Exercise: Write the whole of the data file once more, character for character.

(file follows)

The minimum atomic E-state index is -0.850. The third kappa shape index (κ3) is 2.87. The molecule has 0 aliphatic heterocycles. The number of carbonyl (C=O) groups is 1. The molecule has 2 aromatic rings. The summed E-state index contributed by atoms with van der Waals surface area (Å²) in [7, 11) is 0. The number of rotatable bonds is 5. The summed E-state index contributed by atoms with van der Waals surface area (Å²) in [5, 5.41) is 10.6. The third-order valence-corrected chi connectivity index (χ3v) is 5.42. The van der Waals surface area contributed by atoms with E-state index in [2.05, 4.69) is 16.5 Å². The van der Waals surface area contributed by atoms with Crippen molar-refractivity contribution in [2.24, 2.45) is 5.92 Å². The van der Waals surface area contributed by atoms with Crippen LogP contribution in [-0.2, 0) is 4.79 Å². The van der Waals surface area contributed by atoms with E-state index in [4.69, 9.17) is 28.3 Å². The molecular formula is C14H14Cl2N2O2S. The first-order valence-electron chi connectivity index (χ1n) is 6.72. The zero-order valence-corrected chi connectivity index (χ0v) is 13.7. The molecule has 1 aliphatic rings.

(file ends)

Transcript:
The minimum atomic E-state index is -0.850. The third kappa shape index (κ3) is 2.87. The molecule has 0 aliphatic heterocycles. The number of carbonyl (C=O) groups is 1. The molecule has 2 aromatic rings. The summed E-state index contributed by atoms with van der Waals surface area (Å²) in [7, 11) is 0. The number of rotatable bonds is 5. The summed E-state index contributed by atoms with van der Waals surface area (Å²) in [5, 5.41) is 10.6. The third-order valence-corrected chi connectivity index (χ3v) is 5.42. The van der Waals surface area contributed by atoms with E-state index in [2.05, 4.69) is 16.5 Å². The van der Waals surface area contributed by atoms with Crippen molar-refractivity contribution in [2.24, 2.45) is 5.92 Å². The van der Waals surface area contributed by atoms with Crippen LogP contribution in [-0.2, 0) is 4.79 Å². The van der Waals surface area contributed by atoms with E-state index in [4.69, 9.17) is 28.3 Å². The molecular formula is C14H14Cl2N2O2S. The first-order valence-electron chi connectivity index (χ1n) is 6.72. The zero-order valence-corrected chi connectivity index (χ0v) is 13.7. The molecule has 1 aliphatic rings.